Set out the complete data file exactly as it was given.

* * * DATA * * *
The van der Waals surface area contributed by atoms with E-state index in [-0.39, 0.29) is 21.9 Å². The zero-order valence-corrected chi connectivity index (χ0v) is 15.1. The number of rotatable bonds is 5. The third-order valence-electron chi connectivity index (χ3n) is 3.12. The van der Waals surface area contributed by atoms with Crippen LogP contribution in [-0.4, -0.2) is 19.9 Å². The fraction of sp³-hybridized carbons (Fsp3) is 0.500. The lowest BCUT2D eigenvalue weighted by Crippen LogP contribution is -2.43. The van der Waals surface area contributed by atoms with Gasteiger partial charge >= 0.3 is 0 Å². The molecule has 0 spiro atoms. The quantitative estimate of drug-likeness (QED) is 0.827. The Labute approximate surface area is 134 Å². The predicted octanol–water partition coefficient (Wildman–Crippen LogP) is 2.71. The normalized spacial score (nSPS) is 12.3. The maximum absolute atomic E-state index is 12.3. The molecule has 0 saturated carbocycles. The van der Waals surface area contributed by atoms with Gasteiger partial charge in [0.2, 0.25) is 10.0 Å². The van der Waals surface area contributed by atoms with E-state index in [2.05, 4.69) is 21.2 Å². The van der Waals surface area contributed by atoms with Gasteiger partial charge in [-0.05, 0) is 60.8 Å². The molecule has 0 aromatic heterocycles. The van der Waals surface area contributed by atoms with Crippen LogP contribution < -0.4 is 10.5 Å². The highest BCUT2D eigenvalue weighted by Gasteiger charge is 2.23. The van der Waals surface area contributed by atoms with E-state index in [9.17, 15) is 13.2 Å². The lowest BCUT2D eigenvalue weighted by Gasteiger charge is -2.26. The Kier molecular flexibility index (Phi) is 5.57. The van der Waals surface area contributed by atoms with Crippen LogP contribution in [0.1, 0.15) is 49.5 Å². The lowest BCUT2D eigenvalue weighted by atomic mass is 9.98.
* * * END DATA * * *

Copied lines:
The van der Waals surface area contributed by atoms with E-state index in [-0.39, 0.29) is 21.9 Å². The zero-order valence-corrected chi connectivity index (χ0v) is 15.1. The number of rotatable bonds is 5. The third-order valence-electron chi connectivity index (χ3n) is 3.12. The van der Waals surface area contributed by atoms with Crippen LogP contribution in [-0.4, -0.2) is 19.9 Å². The fraction of sp³-hybridized carbons (Fsp3) is 0.500. The lowest BCUT2D eigenvalue weighted by Crippen LogP contribution is -2.43. The van der Waals surface area contributed by atoms with Gasteiger partial charge >= 0.3 is 0 Å². The molecule has 0 spiro atoms. The quantitative estimate of drug-likeness (QED) is 0.827. The Labute approximate surface area is 134 Å². The predicted octanol–water partition coefficient (Wildman–Crippen LogP) is 2.71. The normalized spacial score (nSPS) is 12.3. The maximum absolute atomic E-state index is 12.3. The molecule has 0 saturated carbocycles. The van der Waals surface area contributed by atoms with Gasteiger partial charge in [0.2, 0.25) is 10.0 Å². The van der Waals surface area contributed by atoms with E-state index in [2.05, 4.69) is 21.2 Å². The van der Waals surface area contributed by atoms with Gasteiger partial charge in [-0.05, 0) is 60.8 Å². The molecule has 0 aromatic heterocycles. The van der Waals surface area contributed by atoms with Crippen LogP contribution < -0.4 is 10.5 Å². The highest BCUT2D eigenvalue weighted by Gasteiger charge is 2.23. The van der Waals surface area contributed by atoms with E-state index in [9.17, 15) is 13.2 Å². The lowest BCUT2D eigenvalue weighted by Gasteiger charge is -2.26. The Kier molecular flexibility index (Phi) is 5.57. The van der Waals surface area contributed by atoms with Crippen LogP contribution in [0.1, 0.15) is 49.5 Å². The lowest BCUT2D eigenvalue weighted by atomic mass is 9.98.